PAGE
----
History of Roman Gladiators in Ancient Rome, Gladiator Schools and The Fights
Gladiators were part of a religious ceremony for the Ancient Greeks, later to become the favorite bloodsport to the Roman Empire.
The gladiators (or “gladiatore” in Latin derived from the word “gladius” - sword) were slaves and prisoners of war of the roman empire. The favorite form of entertainment to the people of Rome. Usually they would fight each other or animals. “We sacrifice the living, to feed the dead” as emperor Karakul described the ideological identity of the gladiatorial combat.
In the beginning, this spectacle was part of religious ceremonies of either the Greeks or the Etruscan people to honor Patrocles. But the blood factor wasn’t present at the time, apart from the symbolic defeat of the opponent.
The first time a gladiatorial combat was performed in Rome took place in the “Forum Boarium" - the Forum of the Boar to honor the late Brutus Perrius, organized by his sons. Such fights took place every five years. Three pairs would fight in an improvised arena. Later becoming a landmark of the Roman culture and favorite form of entertainment for nearly seven centuries. With the model of the fights constantly changing to keep the crowd interested.
This form of entertainment kept growing in popularity. Gladiatorial schools and trainers took care for the warriors. They also bought physically strong slaves, nourishing them to health if they had illnesses, and taught them how to become professional fighters.
During the reign of Augustus the Gauls and the Dacians had their own schools, among the more famous with the Great and the Morning gladiatorial schools. It even became a fashion for the rich to have personal gladiators – either hired fighters or slaves. A new sentence for the convicted criminals was to become gladiators and join such schools.
Gaining popularity through the fights, some gladiators reached a “rock star” status becoming favorites of the people. A gladiator who survived 40 fights would be set free and become an independent roman citizen. It's surprising that many refused to take their freedom, enjoying the fame and money they earned while fighting. Forever keeping the “infames” status. The most famous example to date of a “disgraced” gladiator is that of Galen. He was a prominent Roman gladiator, who refused freedom several times. The people voted for him, to be handed “the wooden sword” (symbol of freedom). With him refusing, he ended up “retiring” with greatly accumulated wealth.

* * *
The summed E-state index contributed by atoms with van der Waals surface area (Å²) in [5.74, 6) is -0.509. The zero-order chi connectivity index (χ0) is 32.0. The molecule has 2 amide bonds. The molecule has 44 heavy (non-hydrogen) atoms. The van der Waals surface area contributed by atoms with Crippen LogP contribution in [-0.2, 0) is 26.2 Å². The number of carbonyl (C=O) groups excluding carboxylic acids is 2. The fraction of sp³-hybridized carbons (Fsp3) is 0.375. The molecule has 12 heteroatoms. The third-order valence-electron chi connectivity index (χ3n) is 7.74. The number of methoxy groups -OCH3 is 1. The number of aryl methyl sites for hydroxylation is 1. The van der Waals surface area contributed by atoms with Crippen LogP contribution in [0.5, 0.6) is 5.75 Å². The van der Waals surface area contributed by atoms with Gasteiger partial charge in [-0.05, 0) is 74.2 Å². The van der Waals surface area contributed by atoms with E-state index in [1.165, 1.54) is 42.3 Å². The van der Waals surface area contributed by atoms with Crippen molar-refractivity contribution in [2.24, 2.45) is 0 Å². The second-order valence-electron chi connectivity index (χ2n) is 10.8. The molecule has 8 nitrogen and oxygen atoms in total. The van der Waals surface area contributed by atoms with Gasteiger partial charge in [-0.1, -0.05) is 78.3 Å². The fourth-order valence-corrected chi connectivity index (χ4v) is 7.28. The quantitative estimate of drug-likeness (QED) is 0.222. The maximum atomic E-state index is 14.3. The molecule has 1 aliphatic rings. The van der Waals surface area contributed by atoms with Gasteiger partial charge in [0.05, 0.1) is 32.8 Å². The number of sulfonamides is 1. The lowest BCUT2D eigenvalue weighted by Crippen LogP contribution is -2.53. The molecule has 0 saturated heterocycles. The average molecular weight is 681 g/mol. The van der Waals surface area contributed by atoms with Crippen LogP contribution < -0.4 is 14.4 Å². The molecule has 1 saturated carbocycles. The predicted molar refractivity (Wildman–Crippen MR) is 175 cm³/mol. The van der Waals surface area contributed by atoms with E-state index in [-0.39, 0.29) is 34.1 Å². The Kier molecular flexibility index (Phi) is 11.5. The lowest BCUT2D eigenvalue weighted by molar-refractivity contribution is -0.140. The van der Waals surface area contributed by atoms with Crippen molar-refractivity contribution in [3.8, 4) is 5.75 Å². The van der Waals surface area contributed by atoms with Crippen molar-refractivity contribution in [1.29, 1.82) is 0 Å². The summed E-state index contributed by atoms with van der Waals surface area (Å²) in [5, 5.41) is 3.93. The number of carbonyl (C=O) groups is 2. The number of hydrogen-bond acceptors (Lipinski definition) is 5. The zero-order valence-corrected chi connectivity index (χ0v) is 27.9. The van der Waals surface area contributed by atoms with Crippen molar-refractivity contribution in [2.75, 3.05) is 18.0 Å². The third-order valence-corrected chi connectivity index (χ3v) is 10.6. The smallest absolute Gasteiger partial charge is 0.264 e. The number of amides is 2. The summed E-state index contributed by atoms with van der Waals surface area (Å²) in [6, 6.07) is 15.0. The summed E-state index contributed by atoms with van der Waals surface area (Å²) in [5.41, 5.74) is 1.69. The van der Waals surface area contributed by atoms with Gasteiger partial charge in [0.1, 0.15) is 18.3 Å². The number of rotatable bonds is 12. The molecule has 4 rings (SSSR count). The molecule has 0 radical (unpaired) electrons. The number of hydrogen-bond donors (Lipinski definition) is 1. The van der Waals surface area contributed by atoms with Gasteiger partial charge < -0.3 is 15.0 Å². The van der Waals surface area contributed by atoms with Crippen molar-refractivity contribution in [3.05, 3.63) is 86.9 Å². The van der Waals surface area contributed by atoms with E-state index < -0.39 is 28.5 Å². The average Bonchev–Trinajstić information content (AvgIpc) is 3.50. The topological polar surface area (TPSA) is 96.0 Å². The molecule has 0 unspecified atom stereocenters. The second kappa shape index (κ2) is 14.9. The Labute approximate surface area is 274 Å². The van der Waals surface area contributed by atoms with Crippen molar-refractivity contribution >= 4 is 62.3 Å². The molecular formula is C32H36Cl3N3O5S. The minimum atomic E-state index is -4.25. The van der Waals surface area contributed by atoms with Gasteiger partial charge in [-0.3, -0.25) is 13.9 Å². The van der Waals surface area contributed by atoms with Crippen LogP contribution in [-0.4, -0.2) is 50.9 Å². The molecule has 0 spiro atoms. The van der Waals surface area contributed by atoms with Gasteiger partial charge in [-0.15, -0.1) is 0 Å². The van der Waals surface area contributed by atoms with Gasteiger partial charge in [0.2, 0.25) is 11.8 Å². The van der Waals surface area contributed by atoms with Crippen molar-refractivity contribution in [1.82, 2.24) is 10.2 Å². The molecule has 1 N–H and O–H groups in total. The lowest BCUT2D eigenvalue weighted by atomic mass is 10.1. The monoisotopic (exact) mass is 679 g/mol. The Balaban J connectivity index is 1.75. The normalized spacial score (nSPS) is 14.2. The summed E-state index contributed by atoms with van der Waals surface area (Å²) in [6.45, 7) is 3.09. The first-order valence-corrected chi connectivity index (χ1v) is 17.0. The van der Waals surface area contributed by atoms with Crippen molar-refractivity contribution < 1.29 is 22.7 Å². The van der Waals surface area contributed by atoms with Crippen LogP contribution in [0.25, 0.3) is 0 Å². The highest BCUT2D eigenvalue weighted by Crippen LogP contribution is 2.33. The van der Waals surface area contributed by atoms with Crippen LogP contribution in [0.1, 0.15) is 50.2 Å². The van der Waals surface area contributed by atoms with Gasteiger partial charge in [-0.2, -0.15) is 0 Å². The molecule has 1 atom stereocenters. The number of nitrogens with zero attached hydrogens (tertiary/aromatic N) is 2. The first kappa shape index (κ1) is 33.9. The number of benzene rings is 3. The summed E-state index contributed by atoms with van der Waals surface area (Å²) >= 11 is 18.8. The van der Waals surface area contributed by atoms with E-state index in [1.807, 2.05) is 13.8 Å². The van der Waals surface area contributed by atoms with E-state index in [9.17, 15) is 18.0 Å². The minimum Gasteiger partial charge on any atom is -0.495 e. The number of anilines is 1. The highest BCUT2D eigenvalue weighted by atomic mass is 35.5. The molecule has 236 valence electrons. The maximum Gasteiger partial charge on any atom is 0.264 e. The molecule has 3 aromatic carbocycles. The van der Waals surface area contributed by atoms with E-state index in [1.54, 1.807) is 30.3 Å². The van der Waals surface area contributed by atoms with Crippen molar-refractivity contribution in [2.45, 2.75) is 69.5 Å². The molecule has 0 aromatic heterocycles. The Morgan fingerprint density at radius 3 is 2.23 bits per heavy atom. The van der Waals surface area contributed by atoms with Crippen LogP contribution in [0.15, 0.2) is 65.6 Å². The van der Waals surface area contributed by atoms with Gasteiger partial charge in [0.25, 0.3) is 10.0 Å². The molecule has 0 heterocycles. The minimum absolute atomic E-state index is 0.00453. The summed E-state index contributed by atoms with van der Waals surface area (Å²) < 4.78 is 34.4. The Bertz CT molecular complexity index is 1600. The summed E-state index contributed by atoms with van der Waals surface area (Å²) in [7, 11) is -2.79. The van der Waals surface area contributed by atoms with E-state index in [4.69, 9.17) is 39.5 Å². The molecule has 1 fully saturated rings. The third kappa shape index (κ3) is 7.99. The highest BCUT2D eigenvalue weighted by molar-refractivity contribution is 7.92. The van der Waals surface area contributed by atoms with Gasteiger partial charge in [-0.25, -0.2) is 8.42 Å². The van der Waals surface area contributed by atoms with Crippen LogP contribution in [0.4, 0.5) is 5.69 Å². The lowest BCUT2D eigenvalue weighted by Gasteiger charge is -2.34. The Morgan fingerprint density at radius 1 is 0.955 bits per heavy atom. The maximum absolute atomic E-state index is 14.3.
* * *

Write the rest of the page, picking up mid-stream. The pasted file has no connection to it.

He was armed with a rectangular shield, a knee pad on his left leg, egg-shaped helmet with horsehair (or sometimes feathers) and a segmented sleeve called “manica”. The name changed during the first century B.C. to "secutor" or "chaser" for English. Probably the most famous type of gladiator is the “mirmillo”. Gaelic warriors equipped with a short blade, a round shied and a massive fish shape helmet which gave it its name.
The arena was an entirely different story. The gladiators were the stars, but the hosts of the fights usually had their own agendas. Most of the time being wealthy people seeking popularity or power or politicians looking for better recognition. When fights were staged the dates and stages were written with red on the walls. The opening ceremonies were very spectacular, especially in the end of the early Republic, and the beginning of the Empire. The host would circle the arena, joined by his companions or supporters, before the bloodthirsty crowd. He would announce the beginning of the fights.
The fights themselves were varied with each host trying to find a more spectacular way to please the people. Every time a different agenda has been applied, depending on the trending popularity amongst the viewers at the moment. Being powerful, rich or well know, none could deny the power of the crowd. The people decide who should live and who should die. It didn’t matter what the host thought. He had to please the people.
Different Gladiator Fights
Another favored type of fights were the ones with animals. One of the prime reasons were not the popularity amongst people but the economical benefit - keeping the Roman hunters busy in the provinces of Africa to fulfill the high demand at the time.
The morning school was the place where the “bestiary” - the animal handlers and the fighters would train. The time it took to prepare them for the arena was longer than the one of regular gladiators. Apart from fighting they were thought how to handle animals. An astonishing level of animal handling was reached by the Romans. Bears walking on ropes, lions acting like dogs bringing caught rabbits to the handlers and even monkeys riding as horsemen.
When blood was demanded came the “venatori”. They were skilled warriors who managed to kill animals with nothing but their bare hands. With the highest level of mastery being wrapping a lion’s head or any other predator with cloth, then bringing it down with a spear or a sword.
A bit less popular, but still a favorite, were the fights between the animals themselves. The most well known fight was between a rhino and an elephant, when the elephant took a forgotten broom on the arena and blinded the rhino before stomping him.